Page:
With things tough at home, owners of a foreign holiday property may be very tempted to sell and repatriate the proceeds, but take advice before you act. You might think that if the property has fallen in value, there will be no tax implications… but this is not necessarily so.
Consider the example of a holiday home bought in the Eurozone for €500,000 that would have cost about £320,000 at the then rate of exchange. Suppose the property is sold this year at a loss of €50,000. At first glance, you would think that you have suffered a €50,000 loss, so there is nothing to put on your tax return. The problem is that the exchange rate with the Euro is now about €1 = 90p, so the €450,000 would now be worth £405,000, producing a capital gain of £85,000 to put on your tax return, which could lead to a significant Capital Gains Tax (CGT) liability.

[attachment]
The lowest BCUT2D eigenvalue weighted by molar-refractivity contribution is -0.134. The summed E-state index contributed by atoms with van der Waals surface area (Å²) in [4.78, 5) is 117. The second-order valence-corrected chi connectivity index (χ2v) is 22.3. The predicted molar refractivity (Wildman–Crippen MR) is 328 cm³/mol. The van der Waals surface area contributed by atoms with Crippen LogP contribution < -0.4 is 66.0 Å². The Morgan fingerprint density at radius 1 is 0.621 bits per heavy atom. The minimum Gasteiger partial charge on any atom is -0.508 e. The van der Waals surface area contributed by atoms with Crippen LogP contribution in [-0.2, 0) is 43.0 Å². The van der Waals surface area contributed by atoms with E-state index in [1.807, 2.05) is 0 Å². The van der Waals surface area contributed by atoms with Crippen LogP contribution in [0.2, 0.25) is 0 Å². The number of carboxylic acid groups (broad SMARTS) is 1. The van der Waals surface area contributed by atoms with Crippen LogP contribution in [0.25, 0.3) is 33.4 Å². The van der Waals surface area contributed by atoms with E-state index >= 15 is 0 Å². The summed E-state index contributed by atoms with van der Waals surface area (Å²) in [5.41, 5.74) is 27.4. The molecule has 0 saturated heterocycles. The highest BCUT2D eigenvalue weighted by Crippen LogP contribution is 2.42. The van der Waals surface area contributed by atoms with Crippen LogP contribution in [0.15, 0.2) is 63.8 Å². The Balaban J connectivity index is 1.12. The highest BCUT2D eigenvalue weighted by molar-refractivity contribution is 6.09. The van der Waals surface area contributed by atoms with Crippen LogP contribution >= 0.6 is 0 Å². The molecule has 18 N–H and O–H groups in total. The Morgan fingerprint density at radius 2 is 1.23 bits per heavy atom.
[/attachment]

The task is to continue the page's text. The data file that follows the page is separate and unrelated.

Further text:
Whenever you are considering any substantial transaction, take professional advice. Many unpleasant tax surprises can be avoided with careful planning.